Codes Of Ethics Regarding
Competence And Limits Of Confidentiality
In Treatment Of Clients With HIV/AIDS

Complete comparative list of different Codes of Ethics on a variety of topics

By Ofer Zur, Ph.D. and Tom Smith, Ph.D.

This page is part of an online course on Ethics of Working with Clients with HIV/AIDS for 10 CE Credit Hours.

Table Of Contents

Introduction

This document is a part of an online course on Ethics of Treatment of Clients with HIV/AIDS. It focuses on the sections of the Codes of Ethics of the major professional organizations that deal with issues of confidentiality and reporting as they related to limits of confidentiality regarding harm due to infection to a third party. Ten major codes of ethics are discussed in this paper. The relevant sections of these codes to record keeping and informed consent will be presented and direct links to the codes online will be provided. Each section includes, when available, a direct quote from the code of ethics and annotation about its content.

Besides reviewing the sections on confidentiality and disclosures in the codes of ethics, the search of each code includes keywords, such as HIV, AIDS, disease, contagious, communicable, risk, danger and harm, competence, informed consent, client rights, written authorization, waivers, disclosure, third party payer disclosures, maintain adequate knowledge of laws and ethical codes, boundaries of competency, scope of competence, legal limits of confidentiality, abuse of authority and influence, documentation of informed consent and disclosures, and use of language understandable to the illiterate or uneducated.

Note: The bold lettering in the quotes from codes of ethics were added highlighted for the purpose of this paper and are not included in the original text. The notes in red italic are the authors’ reflections on each code.

American Association of Marriage and Family Therapist – AAMFT
https://www.aamft.org/Legal_Ethics/Code_of_Ethics.aspx

Standard I Responsibility to Clients

1.2 Informed Consent. Marriage and family therapists obtain appropriate informed consent to therapy or related procedures and use language that is reasonably understandable to clients. When persons, due to age or mental status, are legally incapable of giving informed consent, marriage and family therapists obtain informed permission from a legally authorized person, if such substitute consent is legally permissible. The content of informed consent may vary depending upon the client and treatment plan; however, informed consent generally necessitates that the client: (a) has the capacity to consent; (b) has been adequately informed of significant information concerning treatment processes and procedures; (c) has been adequately informed of potential risks and benefits of treatments for which generally recognized standards do not yet exist; (d) has freely and without undue influence expressed consent; and (e) has provided consent that is appropriately documented.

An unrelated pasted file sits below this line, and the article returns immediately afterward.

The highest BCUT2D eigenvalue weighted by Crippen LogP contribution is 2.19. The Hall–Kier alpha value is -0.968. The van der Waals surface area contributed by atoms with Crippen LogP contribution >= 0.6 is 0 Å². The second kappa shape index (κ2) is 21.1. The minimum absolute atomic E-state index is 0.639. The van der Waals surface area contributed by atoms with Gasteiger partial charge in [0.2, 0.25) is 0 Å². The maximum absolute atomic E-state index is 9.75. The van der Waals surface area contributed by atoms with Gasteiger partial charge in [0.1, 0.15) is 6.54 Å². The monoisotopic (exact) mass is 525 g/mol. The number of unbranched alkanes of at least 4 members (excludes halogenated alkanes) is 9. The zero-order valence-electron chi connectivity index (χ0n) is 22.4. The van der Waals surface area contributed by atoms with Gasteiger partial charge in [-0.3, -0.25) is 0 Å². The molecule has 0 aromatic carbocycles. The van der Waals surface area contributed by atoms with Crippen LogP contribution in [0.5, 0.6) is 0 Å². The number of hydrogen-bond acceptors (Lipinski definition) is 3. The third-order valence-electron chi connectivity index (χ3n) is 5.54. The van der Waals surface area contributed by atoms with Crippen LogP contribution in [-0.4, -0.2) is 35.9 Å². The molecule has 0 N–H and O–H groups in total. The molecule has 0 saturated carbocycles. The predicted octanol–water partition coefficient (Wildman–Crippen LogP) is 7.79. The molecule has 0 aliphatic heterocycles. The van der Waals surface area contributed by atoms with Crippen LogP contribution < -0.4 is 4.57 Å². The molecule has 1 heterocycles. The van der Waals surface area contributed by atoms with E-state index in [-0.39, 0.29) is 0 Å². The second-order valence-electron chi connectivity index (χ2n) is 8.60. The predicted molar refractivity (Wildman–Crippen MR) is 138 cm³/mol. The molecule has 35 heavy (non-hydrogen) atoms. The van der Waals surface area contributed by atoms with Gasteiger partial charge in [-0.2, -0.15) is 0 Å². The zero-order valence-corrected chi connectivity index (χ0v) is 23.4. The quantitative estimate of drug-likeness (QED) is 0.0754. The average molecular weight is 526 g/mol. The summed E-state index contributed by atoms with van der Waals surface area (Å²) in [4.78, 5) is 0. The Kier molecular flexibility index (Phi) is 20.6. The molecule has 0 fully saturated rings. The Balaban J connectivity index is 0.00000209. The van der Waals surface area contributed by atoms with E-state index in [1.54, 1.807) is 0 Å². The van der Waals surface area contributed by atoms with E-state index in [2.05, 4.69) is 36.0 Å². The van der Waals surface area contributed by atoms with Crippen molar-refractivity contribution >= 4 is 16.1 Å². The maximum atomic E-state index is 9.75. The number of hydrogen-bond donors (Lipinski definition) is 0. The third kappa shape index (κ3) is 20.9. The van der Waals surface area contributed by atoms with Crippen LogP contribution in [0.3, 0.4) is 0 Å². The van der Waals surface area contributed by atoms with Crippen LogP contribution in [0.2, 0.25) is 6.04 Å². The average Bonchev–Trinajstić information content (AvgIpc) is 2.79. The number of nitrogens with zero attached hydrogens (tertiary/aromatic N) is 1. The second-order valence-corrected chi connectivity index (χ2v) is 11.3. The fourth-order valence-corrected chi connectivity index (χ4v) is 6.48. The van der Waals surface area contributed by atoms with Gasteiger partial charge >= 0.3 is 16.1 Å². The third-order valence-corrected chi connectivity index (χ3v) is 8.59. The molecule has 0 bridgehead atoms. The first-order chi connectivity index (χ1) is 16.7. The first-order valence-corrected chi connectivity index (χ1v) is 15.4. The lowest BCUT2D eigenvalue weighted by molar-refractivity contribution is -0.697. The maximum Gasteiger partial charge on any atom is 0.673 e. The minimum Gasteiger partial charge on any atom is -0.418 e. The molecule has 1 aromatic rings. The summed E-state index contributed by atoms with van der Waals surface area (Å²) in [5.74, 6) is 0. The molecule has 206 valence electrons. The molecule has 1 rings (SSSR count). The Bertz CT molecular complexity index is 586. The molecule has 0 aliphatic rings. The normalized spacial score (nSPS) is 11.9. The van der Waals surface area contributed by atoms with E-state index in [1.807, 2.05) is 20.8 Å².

1.8 Client Autonomy in Decision Making. Marriage and family therapists respect the rights of clients to make decisions and help them to understand the consequences of these decisions. Therapists clearly advise clients that clients have the responsibility to make decisions regarding relationships such as cohabitation, marriage, divorce, separation, reconciliation, custody, and visitation.

Standard II Confidentiality
2.1 Disclosing Limits of Confidentiality. Marriage and family therapists disclose to clients and other interested parties at the outset of services the nature of confidentiality and possible limitations of the clients’ right to confidentiality. Therapists review with clients the circumstances where confidential information may be requested and where disclosure of confidential information may be legally required. Circumstances may necessitate repeated disclosures.

2.2 Written Authorization to Release Client Information. Marriage and family therapists do not disclose client confidences except by written authorization or waiver, or where mandated or permitted by law. Verbal authorization will not be sufficient except in emergency situations, unless prohibited by law. When providing couple, family or group treatment, the therapist does not disclose information outside the treatment context without a written authorization from each individual competent to execute a waiver. In the context of couple, family or group treatment, the therapist may not reveal any individual’s confidences to others in the client unit without the prior written permission of that individual.